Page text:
CENTER FOR NEAR EASTERN AND NORTH AFRICAN STUDIES
The Center for Near Eastern and North African Studies was established by action of the Board of Regents in the late spring of 1961, coincident with other centers for China, South and Southeast Asia, and Russia. All were modeled on the extant Center for Japanese Studies, with a common mandate to encourage and coordinate teaching and research, for each of these areas, throughout the University structure. This has turned out to be particularly important where work in the social sciences, and on the modern period, is concerned, the faculty members and students involved being scattered in a variety of disciplinary departments. After being housed briefly in Angell Hall, the centers were allocated Lane Hall and have been based there ever since.
Originally named the Center for Near and Middle Eastern Studies, it was given its current name in 1963 in recognition of the fact that a major emphasis on North Africa was being developed, at a time when that region was being largely ignored by other universities.
Originally the faculty of the Center consisted of 17 persons, one each in the departments of Anthropology, Economics, Geography, History of Art, and Political Science, and 12 in the Department of Near Eastern Studies. This latter, established in 1949 and chaired by Professor George G. Cameron, was the nucleus from which the larger program developed. It housed specialists in ancient, Biblical, and Islamic history and civilizations, and the languages and literatures of the area. Some faculty held joint appointments in two departments, but these arrangements declined in number and significance as the program expanded and disciplinary specialization, as opposed to "area studies," increased. At that point there were approximately seven undergraduates and some 65 graduate students engaged in study of the area in all departments.
Some months after the Center's establishment, a ten-year grant of $600,000 was received from the Ford Foundation Page to support the Center's program in both training and research, and in the ensuing year administration of U.S. Office of Education support was assigned to the Center, achieving the interdepartmental coordination of resources and planning envisaged in the original blueprint for the area centers.
The following decade saw major expansion of staff, curriculum and, particularly, joint faculty-student field research projects. The majority of these were in modern history and anthropology, and were conducted largely in Morocco, Egypt, and Iran. A number of significant monographs, on results of this work, have subsequently been published. And, among other accomplishments, the linguistic research of Professor Ernest Abdel-Massih resulted in the publication by the Center of two complete series of lessons, grammars, lexicons and tapes for teaching Moroccan Arabic and Middle Atlas Berber. These undertakings were further assisted by a $90,000 grant from the Ford Foundation in 1966 to permit expansion of the North African program, and a similar amount, from the same source, in 1971 to allow the completion of ongoing activities in the transition period during which major foundation assistance terminated for all the area programs.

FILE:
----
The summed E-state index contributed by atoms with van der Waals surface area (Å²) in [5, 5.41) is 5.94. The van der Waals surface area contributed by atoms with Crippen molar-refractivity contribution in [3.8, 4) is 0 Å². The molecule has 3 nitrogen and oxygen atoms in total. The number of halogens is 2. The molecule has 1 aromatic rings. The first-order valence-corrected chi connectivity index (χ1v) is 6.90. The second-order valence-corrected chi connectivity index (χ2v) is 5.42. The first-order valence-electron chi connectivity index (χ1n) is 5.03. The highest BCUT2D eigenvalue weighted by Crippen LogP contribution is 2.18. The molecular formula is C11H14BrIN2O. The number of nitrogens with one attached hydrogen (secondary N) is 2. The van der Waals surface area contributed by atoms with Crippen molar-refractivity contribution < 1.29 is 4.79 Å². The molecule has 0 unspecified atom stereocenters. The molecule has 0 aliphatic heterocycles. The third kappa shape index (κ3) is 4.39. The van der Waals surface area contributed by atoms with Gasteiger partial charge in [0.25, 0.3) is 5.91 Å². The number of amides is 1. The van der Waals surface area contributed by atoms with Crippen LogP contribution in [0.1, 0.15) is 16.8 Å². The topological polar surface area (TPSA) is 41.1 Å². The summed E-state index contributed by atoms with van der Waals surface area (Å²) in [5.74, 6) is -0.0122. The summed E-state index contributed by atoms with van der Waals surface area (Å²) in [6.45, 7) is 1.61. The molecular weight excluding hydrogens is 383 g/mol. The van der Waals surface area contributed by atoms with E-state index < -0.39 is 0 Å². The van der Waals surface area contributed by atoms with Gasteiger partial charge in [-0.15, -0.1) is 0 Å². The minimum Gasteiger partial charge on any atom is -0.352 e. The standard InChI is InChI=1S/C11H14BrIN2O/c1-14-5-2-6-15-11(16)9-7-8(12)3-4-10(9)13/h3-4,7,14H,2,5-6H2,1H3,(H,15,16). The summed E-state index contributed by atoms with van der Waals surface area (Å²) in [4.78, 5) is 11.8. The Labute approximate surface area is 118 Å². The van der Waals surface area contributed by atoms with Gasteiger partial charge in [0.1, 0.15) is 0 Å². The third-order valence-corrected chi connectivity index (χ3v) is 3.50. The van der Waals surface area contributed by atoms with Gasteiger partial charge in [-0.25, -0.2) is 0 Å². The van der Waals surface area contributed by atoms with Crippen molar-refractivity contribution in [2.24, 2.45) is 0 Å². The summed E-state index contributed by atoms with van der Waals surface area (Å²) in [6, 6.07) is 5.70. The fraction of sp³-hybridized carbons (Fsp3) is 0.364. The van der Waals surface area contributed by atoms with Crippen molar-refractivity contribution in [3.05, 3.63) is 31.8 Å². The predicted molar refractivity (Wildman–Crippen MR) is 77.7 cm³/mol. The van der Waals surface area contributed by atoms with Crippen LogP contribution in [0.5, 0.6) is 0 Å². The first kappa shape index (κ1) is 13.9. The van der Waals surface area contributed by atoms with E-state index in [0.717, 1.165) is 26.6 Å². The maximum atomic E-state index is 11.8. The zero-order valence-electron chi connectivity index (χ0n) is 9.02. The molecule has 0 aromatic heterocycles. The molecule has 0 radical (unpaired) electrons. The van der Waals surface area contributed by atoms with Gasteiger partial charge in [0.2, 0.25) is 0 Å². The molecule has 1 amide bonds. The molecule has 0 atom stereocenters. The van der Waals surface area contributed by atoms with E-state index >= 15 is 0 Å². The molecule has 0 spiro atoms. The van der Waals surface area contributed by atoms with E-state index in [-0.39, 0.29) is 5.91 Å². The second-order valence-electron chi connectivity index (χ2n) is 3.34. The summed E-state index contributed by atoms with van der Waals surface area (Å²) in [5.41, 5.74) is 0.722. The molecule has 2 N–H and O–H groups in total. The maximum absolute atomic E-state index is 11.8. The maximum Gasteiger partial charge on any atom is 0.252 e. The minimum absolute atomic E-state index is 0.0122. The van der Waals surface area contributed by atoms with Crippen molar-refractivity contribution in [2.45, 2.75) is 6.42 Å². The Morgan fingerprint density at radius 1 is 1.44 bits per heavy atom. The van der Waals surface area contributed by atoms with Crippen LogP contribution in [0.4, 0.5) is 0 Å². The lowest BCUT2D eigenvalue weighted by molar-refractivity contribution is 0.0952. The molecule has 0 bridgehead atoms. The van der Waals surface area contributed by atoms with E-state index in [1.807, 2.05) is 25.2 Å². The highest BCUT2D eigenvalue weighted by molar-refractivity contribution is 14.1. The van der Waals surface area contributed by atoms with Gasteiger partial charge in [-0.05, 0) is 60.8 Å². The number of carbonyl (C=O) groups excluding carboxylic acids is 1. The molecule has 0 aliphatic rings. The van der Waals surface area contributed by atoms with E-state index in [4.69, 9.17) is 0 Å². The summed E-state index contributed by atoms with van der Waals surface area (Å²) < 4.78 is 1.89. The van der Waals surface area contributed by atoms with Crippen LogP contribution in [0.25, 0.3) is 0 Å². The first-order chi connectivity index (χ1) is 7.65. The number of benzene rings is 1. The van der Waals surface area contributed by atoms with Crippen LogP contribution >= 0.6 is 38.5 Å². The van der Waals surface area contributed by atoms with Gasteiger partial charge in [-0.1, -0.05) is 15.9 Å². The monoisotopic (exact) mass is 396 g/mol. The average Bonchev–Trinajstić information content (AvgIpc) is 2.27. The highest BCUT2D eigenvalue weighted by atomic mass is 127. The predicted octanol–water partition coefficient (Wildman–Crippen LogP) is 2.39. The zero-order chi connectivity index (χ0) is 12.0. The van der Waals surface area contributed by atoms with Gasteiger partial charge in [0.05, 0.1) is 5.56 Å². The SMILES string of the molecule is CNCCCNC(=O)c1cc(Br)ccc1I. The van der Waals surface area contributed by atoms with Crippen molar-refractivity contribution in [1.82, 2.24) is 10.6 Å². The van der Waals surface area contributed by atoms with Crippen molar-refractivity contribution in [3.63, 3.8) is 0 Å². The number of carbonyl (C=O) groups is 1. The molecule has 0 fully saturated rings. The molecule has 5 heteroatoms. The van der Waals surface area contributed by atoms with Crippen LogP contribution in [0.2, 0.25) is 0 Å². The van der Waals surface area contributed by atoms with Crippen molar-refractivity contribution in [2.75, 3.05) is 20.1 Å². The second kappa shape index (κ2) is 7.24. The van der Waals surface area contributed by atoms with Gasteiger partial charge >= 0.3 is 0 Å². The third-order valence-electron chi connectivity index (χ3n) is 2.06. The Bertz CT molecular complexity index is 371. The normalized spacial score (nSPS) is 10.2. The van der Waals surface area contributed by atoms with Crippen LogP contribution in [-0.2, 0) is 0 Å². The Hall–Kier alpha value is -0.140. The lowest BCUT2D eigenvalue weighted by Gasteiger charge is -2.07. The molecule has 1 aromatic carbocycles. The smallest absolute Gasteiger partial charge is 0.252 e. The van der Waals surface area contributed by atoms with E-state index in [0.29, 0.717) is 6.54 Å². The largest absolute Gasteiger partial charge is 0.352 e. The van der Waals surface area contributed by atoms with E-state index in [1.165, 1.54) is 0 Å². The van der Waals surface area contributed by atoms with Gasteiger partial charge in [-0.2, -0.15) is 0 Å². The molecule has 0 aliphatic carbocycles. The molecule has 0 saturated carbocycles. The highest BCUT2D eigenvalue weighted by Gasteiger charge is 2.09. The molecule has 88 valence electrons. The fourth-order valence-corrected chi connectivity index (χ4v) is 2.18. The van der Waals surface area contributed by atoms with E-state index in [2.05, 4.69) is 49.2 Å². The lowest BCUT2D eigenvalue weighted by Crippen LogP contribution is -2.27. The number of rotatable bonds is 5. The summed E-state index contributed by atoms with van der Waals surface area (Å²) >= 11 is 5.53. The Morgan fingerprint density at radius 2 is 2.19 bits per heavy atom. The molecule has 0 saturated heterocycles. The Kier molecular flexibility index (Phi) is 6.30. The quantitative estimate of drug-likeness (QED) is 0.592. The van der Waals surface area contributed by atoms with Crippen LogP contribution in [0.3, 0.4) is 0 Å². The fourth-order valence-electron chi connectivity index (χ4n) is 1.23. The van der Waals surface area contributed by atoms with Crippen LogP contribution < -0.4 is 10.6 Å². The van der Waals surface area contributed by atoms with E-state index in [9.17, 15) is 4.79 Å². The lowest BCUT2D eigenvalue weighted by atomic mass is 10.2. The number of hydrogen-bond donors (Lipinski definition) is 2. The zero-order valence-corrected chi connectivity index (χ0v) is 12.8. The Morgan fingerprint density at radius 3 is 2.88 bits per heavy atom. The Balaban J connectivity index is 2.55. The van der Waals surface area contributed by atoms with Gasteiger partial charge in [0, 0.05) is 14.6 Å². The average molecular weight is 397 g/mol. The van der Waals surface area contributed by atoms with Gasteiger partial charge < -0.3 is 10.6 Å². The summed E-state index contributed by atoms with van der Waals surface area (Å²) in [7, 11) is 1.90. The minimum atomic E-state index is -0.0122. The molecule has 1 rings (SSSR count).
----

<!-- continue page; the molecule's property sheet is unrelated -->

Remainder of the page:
In the early seventies, under the guidance of Professor K. Allin Luther, a very productive program of preparation of instructional materials on the Near East for use in high school curriculums was initiated, and continuing support for it was secured from the U.S. Office of Education. To the present it has produced eleven modules, on such subjects as Egypt in the Nineteenth Century, and Modern Algeria, which have been tested and employed in schools in a number of different parts of the country in addition to the State of Michigan.
In 1975 the faculty consisted of 35 members, covering all major fields from prehistoric archaeology to contemporary politics, including the ancient and Biblical civilizations of Mesopotamia, Palestine, and Egypt, the Medieval Islamic world, and the modern Arab states, Turkey, Iran, Israel, and Afghanistan. Ancillary resources on the adjacent Balkan countries, the USSR, and the borders with South Asia have become available in the other area programs. There were, in 1975, 16 undergraduate and 139 graduate students doing Page degrees in the various disciplines. In the entire period 1961-75, a total of 97 B.A.s, 181 M.A.s, and 86 Ph.D.s were awarded, with the largest numbers occurring, predictably, in languages and literatures in the Department of Near Eastern Studies, and in history. By this time, the annual U.S. Office of Education review of language and area centers, in connection with the allocation of support for instruction and fellowships, rated our program one of the best in the country.
The original planning for the establishment of the Center was headed by Professor William D. Schorger (Anthropology), who has served as its Director during the periods 1961-71, and 1974 to the present writing. Professor K. Allin Luther (Near Eastern Studies) served as Director for the period 1971-74, and there was one Acting Director prior to 1975: Professor George L. Grassmuck (Political Science) served for the second half of 1966-67.